Gov. Cuomo’s Education Reform Commission returned its report last week that suggested a series of changes to improve schooling of the state’s youth.
Among the idea were: start children in class earlier, keep them longer and hire more prepared teachers to instruct them.
“Get them sooner, keep them longer and do more with them when you’ve got them,” said Richard Parsons, commission chairman and former CEO of Time Warner Inc.
Cuomo met with the commission on Jan. 2 in Albany during a cabinet meeting at the State Capitol. The group’s 92-page report is primarily based on information gathered from 11 hearings around the state. A final report is due out later this year.
“We have failed our students and we have for many, many years,” Cuomo said. “The education bureaucracy has been running the education program and the students got lost.”
The governor said he added some of the commission’s suggestions to his 2013 legislative priorities outlined in Wednesday’s State of the State speech.
The panel suggested the possibility of more in-class time for students, recommending universal pre-kindergarten and restructured schedules to allow for more instruction time for all students, including the possibility of extending the school year by two to three weeks, an idea supported by President Obama and U.S. Secretary of Education Arne Duncan.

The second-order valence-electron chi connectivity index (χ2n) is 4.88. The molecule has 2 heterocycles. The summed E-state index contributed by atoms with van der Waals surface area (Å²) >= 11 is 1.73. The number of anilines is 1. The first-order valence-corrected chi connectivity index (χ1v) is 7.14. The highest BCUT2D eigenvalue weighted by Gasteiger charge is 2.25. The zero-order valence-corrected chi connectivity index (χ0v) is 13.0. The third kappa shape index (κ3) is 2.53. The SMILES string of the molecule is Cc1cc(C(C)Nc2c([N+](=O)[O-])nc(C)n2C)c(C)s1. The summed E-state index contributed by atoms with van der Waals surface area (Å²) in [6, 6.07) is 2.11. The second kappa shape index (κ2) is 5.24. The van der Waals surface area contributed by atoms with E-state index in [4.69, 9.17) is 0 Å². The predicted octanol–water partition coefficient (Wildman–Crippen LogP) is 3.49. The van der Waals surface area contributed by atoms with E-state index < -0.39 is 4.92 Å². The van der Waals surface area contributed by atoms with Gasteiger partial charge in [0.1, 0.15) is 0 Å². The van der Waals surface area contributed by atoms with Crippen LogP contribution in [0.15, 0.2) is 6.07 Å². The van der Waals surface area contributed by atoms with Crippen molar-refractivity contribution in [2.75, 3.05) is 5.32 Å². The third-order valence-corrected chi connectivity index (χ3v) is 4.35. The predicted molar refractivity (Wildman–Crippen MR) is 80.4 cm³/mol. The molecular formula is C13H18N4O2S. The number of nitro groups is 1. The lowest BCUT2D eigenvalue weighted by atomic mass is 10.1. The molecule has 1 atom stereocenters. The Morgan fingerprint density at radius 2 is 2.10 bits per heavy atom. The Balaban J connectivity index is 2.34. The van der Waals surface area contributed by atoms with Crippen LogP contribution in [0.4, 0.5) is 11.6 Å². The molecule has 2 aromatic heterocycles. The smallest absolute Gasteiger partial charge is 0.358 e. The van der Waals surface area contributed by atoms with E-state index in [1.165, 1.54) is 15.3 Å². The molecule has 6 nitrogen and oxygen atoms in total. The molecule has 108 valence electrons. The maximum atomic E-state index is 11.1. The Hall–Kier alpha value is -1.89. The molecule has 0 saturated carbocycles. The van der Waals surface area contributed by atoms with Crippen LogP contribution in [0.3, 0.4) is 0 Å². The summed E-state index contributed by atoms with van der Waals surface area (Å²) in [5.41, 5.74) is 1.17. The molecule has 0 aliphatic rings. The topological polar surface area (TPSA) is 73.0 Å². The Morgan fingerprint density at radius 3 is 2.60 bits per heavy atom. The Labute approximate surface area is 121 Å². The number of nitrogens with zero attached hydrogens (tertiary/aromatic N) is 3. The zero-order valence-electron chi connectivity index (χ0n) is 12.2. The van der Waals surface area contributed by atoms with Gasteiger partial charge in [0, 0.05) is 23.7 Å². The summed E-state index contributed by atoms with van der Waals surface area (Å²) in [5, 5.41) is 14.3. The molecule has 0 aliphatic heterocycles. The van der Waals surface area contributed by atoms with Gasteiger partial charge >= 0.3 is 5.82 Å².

The commission also suggested utilizing technology in what it termed “innovation zones” that will allow students to use technological advances, such as tablets, to improve learning.
The commission suggested that prospective teachers should pass an exam similar to the bar exam given to prospective lawyers. The test idea got the support of commission member Randi Weingarten, president of the American Federation of Teachers.
One issue the commission might face is how to fund its ideas. Suggestions like expanded pre-kindergarten and more class time are likely to be expensive. Cuomo said he is completely behind the idea of universal pre-K, but that financing it would be difficult.
“Frankly, it’s going to be a question of money,” Cuomo said at the cabinet meeting. The commission promised to outline ideas for financing in its final report.
He added that he expects extending the school year to be a controversial and expensive issue, but reiterated the need to further study the suggestion.
The commission also suggested combining some school districts outside New York City, which commission members also expect to cause some controversy.
The meeting also turned to the ongoing fight over teacher evaluations. While most of the state’s school districts have reached deals with teachers unions over evaluations, such a deal is still elusive between the UFT and the city’s Department of Education. Schools Chancellor Dennis Walcott said an accord had to be struck by last Dec. 21 in order to meet Gov. Cuomo’s Jan. 17 deadline, otherwise the city risked losing $250 million in funding. The Yonkers school district reached a deal on evaluations last week.
Parsons said the issue with evaluations isn’t disagreement over the idea itself, but over the details.
“There’s no disagreement; teachers need to be evaluated and evaluated fairly. Question is how do we design the program?” he asked.